Lags become TikTok famous after smuggling phones into prison to show talent
Prisoners have become internet famous by showing off their talent on TikTok after sneaking in phones as contraband.
Inmates in Australia are sharing their lives behind bars sparking concerns that the videos are glorifying prison.
The outlandish clips, which show them dancing, rapping and making funny sketches, have led to an investigation by the Corrective Services NSW.
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Inmates are prohibited from using phones in corrective centres but several have still managed to gain popularity on social media.
They can get up to two years added to their sentence if they are caught smuggling phones inside, reports Daily Mail.
Kyle Richardson, 21, who goes by the name 'prince of Parklea', has gained thousands of followers on TikTok after posting clips of him dancing in his cell.
He hasn't tried to hide his identity or surroundings and has continued to display his uniform, face and tattoos.
The TikTok star has amassed 11,000 followers by using different phones and social media accounts.
Corrective Services NSW have since confirmed his videos have been deleted.
He captioned one of his videos: 'When you see your mates out partying pulling 10s but you've gone away for abit (sic)'.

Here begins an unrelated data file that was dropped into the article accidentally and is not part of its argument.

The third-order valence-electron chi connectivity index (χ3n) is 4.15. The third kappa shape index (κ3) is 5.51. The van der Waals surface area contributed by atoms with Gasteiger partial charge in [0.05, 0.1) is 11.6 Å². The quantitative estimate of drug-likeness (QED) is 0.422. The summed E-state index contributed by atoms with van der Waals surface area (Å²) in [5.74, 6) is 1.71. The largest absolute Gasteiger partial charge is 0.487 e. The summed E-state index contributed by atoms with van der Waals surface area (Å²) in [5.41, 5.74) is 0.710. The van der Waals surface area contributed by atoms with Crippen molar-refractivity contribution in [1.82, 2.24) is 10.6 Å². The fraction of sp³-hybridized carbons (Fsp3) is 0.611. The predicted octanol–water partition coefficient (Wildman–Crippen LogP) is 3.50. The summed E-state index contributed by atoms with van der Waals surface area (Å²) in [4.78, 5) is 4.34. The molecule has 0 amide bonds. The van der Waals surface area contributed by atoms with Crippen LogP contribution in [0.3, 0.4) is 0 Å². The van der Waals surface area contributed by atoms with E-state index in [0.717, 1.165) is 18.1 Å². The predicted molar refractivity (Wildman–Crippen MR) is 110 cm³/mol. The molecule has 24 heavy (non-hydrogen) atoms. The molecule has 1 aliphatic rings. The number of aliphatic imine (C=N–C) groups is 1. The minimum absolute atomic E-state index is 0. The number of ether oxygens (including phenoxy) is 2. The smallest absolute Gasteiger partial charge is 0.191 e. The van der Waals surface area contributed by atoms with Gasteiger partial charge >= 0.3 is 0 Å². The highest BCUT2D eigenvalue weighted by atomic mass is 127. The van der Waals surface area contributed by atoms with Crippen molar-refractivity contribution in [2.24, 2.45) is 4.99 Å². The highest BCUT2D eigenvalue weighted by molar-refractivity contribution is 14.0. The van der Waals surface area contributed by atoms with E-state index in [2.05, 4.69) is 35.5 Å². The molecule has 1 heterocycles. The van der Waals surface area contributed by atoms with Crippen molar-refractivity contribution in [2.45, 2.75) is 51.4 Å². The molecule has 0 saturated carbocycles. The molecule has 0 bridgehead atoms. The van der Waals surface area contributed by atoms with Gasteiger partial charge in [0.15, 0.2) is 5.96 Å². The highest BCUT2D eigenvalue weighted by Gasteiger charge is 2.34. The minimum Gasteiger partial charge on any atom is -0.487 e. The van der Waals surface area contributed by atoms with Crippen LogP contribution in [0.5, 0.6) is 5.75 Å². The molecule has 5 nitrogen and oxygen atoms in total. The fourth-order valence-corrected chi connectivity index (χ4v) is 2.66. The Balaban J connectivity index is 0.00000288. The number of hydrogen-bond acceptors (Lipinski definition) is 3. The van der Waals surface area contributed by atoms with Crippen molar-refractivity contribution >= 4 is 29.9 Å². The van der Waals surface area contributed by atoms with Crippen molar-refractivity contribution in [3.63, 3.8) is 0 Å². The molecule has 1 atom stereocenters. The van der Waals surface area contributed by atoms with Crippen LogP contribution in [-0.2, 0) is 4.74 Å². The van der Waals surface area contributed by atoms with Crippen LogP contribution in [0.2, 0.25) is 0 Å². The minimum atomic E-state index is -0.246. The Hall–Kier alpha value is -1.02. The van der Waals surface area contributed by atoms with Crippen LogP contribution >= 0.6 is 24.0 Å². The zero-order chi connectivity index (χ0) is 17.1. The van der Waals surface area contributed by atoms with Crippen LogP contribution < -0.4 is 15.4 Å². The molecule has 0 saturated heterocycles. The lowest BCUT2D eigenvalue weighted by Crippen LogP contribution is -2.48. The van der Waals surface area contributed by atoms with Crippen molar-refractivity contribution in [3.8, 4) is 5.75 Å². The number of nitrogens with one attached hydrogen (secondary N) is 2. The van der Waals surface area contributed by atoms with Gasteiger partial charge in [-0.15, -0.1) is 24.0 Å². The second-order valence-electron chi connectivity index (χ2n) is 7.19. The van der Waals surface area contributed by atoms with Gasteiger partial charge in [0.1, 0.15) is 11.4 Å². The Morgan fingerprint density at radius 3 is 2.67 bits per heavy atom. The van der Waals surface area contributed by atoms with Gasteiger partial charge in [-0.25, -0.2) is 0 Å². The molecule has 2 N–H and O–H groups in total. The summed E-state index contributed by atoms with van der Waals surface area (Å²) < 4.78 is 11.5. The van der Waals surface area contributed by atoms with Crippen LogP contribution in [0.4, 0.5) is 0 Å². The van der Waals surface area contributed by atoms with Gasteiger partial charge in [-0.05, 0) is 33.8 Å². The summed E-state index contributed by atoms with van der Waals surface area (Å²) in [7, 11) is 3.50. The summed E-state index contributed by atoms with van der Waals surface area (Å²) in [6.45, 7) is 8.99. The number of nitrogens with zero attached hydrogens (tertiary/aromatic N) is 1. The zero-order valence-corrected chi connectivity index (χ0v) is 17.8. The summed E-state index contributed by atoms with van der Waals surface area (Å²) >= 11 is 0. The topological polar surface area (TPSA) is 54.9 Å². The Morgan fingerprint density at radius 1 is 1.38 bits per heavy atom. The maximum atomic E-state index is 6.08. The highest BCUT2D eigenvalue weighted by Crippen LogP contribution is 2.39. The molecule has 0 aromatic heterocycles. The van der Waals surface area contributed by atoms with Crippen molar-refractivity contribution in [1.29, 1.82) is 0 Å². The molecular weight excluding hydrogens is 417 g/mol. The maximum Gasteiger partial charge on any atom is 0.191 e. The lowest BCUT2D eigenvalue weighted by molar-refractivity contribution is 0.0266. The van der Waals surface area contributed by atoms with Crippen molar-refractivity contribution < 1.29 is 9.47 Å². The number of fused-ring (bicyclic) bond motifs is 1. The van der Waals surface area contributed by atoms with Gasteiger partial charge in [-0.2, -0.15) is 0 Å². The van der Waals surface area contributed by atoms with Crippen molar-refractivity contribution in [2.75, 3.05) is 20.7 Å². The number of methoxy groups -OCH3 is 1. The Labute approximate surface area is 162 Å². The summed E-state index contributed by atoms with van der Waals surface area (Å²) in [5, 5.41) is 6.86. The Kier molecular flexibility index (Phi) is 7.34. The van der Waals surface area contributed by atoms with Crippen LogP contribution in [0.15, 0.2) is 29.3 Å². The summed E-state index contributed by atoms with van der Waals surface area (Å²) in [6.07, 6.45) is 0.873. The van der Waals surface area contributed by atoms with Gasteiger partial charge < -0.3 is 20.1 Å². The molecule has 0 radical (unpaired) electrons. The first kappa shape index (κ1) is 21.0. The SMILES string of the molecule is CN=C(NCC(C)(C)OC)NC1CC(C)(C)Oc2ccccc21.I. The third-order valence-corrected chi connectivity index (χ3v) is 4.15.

He "went away" for a high-speed drug-fuelled crash which left his then-girlfriend seriously injured in 2020.
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Meanwhile, ex-prisoner and rapper Snoee Badman said he used a few phones while serving a 10-year jail sentence.
One of his drill rapper videos scored over 62,000 views on TikTok, with another called 'Bars Behind Bars' raking in 42,000 views.
Corrective Services NSW say they have been trialling mobile phone signal jammers at Lithgow and Goulburn Correctional Centres.
A spokeswoman said: "Corrective Services NSW takes a zero-tolerance approach to contraband and is at the forefront of developing and implementing technologies to combat the extraordinary lengths inmates go to smuggle contraband mobile phones. "
NSW Shadow Correctives Minister Tara Moriarty questioned why more prisoners aren't using mobile jammers.
She told the Saturday Telegraph: "It's ridiculous it hasn't already been expanded.
"It's one thing to be creating social media videos but what else are they doing with these phones."
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